Overall, I would certainly recommend this book. After this one, however, the series starts to become less interesting. They’re still fun reads, but if you want to stop at a certain point before the books get tiresome, I would say that you stop at this one.
( )
  Spirolim | Jan 13, 2016 |
On the whole I tend to prefer the Peabody stories set before the First World War --it is simply too serious a theme for essentially lighthearted mysteries. This is the first of the war ones, set in the fall of 1914. ( )
  antiquary | Sep 10, 2015 |
This volume of the Amelia Peabody mysteries is set in Egypt during World War I, and follows on the events of A Falcon at the Portal, resolving many of the plot tensions created in that earlier book, as well as a few of even longer standing. Rather than mere pecuniary criminality, this novel's intrigue centers on military espionage.

For a book with what is basically a very happy ending, He Shall Thunder in the Sky also involves the greatest amount of physical injury to the Emerson family members of any of the books thus far.

This was a bedtime reading selection that I shared with my Other Reader. With some starting and stopping (made workable in part by how well the characters had been established by previous volumes), it took us close to a year to read. But we accelerated toward the end, as the narrative pace built and various revelations were made.
3 vote paradoxosalpha | May 26, 2015 |
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Amazon.com Amazon.com Review (ISBN 0380798581, Mass Market Paperback)

He Shall Thunder in the Sky completes an internal quartet (which also includes Seeing a Large Cat, The Ape Who Guards the Balance, and The Falcon at the Portal) within Elizabeth Peters's legendary series starring Amelia Peabody, the intrepid Edwardian Egyptologist, her husband, Emerson, and her extended family. The quartet comprises not only Amelia's diary of those years but also parts of a mysterious "Manuscript H," an omniscient viewpoint that allows a glimpse into the minds of Amelia's son--the dashing and brilliant Ramses--and her ward, Nefret Forth, as they mature into adults with their own secrets and agendas. The Falcon at the Portal left readers hanging impatiently in the enormous rift that book's events gouged between Ramses and Nefret, both madly in love but unrelentingly proud.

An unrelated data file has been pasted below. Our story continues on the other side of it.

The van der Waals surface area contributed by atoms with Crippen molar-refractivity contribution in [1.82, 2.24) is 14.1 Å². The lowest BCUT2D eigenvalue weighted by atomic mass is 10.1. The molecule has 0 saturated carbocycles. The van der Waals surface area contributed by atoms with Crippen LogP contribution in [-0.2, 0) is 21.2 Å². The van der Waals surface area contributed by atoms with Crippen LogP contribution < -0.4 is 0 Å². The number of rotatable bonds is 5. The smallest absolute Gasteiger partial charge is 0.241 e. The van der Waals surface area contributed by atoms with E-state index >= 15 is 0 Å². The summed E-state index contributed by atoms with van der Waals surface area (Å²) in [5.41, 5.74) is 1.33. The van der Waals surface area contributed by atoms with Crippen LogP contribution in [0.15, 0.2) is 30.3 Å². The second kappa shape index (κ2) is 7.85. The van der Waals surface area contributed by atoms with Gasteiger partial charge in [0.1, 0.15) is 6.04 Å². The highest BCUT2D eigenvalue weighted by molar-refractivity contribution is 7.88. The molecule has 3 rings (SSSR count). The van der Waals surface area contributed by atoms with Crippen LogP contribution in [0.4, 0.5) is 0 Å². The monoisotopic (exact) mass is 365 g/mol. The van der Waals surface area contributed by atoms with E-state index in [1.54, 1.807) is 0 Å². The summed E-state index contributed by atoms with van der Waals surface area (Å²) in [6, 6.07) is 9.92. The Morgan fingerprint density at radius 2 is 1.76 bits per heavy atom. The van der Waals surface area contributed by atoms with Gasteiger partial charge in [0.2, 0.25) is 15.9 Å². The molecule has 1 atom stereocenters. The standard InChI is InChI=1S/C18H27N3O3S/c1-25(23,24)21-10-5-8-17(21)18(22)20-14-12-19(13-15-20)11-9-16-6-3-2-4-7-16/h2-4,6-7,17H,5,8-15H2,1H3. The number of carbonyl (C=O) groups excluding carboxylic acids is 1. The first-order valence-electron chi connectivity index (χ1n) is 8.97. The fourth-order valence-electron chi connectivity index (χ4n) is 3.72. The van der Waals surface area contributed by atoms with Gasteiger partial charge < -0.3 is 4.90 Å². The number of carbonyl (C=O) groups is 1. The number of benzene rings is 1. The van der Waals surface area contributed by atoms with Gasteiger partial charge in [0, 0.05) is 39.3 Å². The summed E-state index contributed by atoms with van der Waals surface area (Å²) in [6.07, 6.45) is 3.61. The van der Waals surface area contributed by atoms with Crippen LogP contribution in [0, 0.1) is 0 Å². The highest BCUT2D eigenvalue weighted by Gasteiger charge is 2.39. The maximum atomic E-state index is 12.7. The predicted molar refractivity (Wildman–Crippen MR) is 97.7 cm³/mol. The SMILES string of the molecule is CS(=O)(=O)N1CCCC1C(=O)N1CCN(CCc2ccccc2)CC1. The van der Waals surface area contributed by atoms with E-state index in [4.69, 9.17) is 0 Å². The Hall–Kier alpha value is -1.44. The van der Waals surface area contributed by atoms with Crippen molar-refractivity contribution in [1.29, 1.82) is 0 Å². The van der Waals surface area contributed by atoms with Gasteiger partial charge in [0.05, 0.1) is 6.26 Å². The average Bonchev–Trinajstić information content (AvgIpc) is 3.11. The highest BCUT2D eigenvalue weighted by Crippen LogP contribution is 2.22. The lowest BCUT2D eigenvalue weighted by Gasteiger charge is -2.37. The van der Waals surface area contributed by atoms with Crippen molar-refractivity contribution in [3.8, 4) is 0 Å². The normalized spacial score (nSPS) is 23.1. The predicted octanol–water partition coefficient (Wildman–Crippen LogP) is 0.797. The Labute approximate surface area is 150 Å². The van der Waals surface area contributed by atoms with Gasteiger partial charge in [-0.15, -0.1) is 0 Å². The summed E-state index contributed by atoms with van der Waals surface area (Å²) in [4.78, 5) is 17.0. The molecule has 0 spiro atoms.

The winter of 1914-15 finds the Peabody-Emerson family back in Cairo--now under British martial law, with the Suez Canal under constant threat of attack from the Ottoman Empire. The city's young Englishmen are rushing to enlist, except for Ramses, who is widely scorned for his pacifism. Yet Amelia and Emerson soon find out that Ramses is (literally) playing a mysterious and potentially explosive part in the conflict between Egyptian nationalists and the British authorities, for reasons both political and familial. Nefret, for her part, is still running a health clinic for the city's fallen women and trying to avoid the attentions of Percy, Amelia's odious nephew. In the meantime, the Emersons' excavations at Giza reveal an unexpected treasure so remarkable that the uneasy Amelia immediately senses the fine hand of Sethos, the Master Criminal (who through many previous books has alternately plagued her and protested his boundless affection for her), at work. The climax and denouement are entirely worth the price of admission--tying up a decade's worth of loose strings and explaining some nagging points so subtle that less observant readers might easily have missed them. It's Peters's great gift that in the grand scheme of things, no clues are wasted. Her plotting is wonderfully complex and intriguing, and it fits seamlessly into the detailed historical background she builds so carefully. It may have taken years for her to complete this four-part dance (she promises more Amelia Peabody mysteries in the future), but she's charmed us right out of our dancing slippers along the way. --Barrie Trinkle

(retrieved from Amazon Thu, 12 Mar 2015 18:14:19 -0400)

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With World War I thankfully ended, Amelia and Emerson Peabody can return to Egypt to continue their archaeological work, but a nationalist has begun to stir up trouble in the town where they are working, and Amelia's nemesis, Sethos, has apparently re-emerged… (more)